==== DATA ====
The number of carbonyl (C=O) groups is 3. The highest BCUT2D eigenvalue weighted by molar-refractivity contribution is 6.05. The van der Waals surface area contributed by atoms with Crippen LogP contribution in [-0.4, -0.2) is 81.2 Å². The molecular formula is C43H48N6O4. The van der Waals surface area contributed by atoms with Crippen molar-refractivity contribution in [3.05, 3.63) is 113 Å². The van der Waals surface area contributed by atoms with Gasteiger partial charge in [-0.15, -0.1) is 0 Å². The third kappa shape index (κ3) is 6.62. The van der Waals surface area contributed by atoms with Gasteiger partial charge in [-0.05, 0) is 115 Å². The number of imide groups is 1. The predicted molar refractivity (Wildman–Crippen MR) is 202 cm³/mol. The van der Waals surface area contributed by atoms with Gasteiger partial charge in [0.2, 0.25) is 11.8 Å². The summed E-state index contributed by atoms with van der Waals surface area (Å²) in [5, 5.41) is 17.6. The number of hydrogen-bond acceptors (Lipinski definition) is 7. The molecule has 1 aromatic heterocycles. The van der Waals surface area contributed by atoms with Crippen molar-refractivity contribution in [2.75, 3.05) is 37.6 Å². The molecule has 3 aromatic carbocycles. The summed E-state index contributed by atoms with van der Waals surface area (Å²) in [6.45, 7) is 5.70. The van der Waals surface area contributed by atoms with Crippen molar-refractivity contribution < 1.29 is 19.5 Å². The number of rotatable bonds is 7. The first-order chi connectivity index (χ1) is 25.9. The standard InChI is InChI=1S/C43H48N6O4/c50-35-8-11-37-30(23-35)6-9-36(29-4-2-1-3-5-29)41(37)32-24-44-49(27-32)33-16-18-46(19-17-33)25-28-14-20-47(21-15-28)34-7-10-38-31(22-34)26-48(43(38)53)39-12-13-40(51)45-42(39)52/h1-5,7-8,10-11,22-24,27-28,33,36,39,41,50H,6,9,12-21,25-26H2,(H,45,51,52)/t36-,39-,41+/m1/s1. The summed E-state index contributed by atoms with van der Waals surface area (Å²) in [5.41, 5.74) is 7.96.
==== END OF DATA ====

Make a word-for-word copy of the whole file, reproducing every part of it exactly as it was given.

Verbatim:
The number of carbonyl (C=O) groups is 3. The highest BCUT2D eigenvalue weighted by molar-refractivity contribution is 6.05. The van der Waals surface area contributed by atoms with Crippen LogP contribution in [-0.4, -0.2) is 81.2 Å². The molecular formula is C43H48N6O4. The van der Waals surface area contributed by atoms with Crippen molar-refractivity contribution in [3.05, 3.63) is 113 Å². The van der Waals surface area contributed by atoms with Gasteiger partial charge in [-0.15, -0.1) is 0 Å². The third kappa shape index (κ3) is 6.62. The van der Waals surface area contributed by atoms with Gasteiger partial charge in [-0.05, 0) is 115 Å². The number of imide groups is 1. The predicted molar refractivity (Wildman–Crippen MR) is 202 cm³/mol. The van der Waals surface area contributed by atoms with Gasteiger partial charge in [0.2, 0.25) is 11.8 Å². The summed E-state index contributed by atoms with van der Waals surface area (Å²) in [5, 5.41) is 17.6. The number of hydrogen-bond acceptors (Lipinski definition) is 7. The molecule has 1 aromatic heterocycles. The van der Waals surface area contributed by atoms with Crippen molar-refractivity contribution in [2.75, 3.05) is 37.6 Å². The molecule has 3 aromatic carbocycles. The summed E-state index contributed by atoms with van der Waals surface area (Å²) in [6.45, 7) is 5.70. The van der Waals surface area contributed by atoms with Crippen molar-refractivity contribution < 1.29 is 19.5 Å². The number of rotatable bonds is 7. The first-order chi connectivity index (χ1) is 25.9. The standard InChI is InChI=1S/C43H48N6O4/c50-35-8-11-37-30(23-35)6-9-36(29-4-2-1-3-5-29)41(37)32-24-44-49(27-32)33-16-18-46(19-17-33)25-28-14-20-47(21-15-28)34-7-10-38-31(22-34)26-48(43(38)53)39-12-13-40(51)45-42(39)52/h1-5,7-8,10-11,22-24,27-28,33,36,39,41,50H,6,9,12-21,25-26H2,(H,45,51,52)/t36-,39-,41+/m1/s1. The summed E-state index contributed by atoms with van der Waals surface area (Å²) in [5.41, 5.74) is 7.96.